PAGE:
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The main dictionary of standard German has altered its definition of Jew (“Jude” in German) after being castigated by the German Jewish community for a recent update of the definition that explained the word could be considered discriminatory.

The online edition of the Duden dictionary had changed the definition of Jew to include a caveat that “occasionally, the term Jew is perceived as discriminatory because of the memory of the National Socialist use of language. In these cases, formulations such as Jewish people, Jewish fellow citizens or people of the Jewish faith are usually chosen.”

But the Associated Press reported that the updated definition caused a backlash from German Jewish groups and members of the Jewish community who were livid, explaining that many Jewish people call themselves Jews and that the word itself is not offensive, contrary to the new definition.

"Even if ‘Jew’ is used pejoratively in schoolyards or only hesitantly by some people, and the Duden editors are certainly well-meaning in pointing out this context, everything should be done to avoid solidifying the term as discriminatory,” Joseph Schuster, the president of the Central Council of Jews in Germany, said in a statement.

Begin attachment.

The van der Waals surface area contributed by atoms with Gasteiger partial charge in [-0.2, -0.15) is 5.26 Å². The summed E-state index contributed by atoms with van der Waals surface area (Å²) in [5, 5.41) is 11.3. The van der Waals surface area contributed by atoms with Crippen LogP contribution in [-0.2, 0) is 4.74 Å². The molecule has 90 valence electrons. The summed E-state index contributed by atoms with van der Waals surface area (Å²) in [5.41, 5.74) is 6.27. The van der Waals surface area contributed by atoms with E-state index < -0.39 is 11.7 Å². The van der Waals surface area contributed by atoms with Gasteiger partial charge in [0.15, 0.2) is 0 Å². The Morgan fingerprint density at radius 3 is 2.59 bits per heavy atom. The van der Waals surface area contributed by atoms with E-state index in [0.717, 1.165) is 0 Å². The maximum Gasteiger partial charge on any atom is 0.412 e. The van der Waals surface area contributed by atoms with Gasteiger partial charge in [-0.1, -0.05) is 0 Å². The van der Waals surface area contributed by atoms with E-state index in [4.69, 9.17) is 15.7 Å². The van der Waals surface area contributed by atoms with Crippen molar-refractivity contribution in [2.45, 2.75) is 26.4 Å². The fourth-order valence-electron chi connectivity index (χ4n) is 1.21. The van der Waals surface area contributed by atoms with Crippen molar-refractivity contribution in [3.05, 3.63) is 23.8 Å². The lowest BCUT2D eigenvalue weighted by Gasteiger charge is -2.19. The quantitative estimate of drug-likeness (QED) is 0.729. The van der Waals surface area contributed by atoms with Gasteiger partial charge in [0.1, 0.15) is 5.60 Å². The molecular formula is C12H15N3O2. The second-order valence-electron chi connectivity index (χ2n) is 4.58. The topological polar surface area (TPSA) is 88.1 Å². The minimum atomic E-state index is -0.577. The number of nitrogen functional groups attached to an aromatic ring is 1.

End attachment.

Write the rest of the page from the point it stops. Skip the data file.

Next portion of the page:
Daniel Botmann, the executive director of the Central Council of Jews, emphasized the absurdity of the new definition in a Twitter post.

“Is it okay to say Jew? Yes! Please don't say ‘Jewish fellow citizens’ or ‘people of the Jewish faith’. Just JEWS. Thank you!” he wrote.

In response to the outcry, the online dictionary definition was changed and now says: “Because of antisemitic usage in the past and present, especially during the National Socialist era, the words Jew/Jewish have been debated by the language community for decades. At the same time, the words are widely used as a matter of course and are not perceived as problematic. The Central Council of Jews in Germany, which uses the name itself, advocates its use.”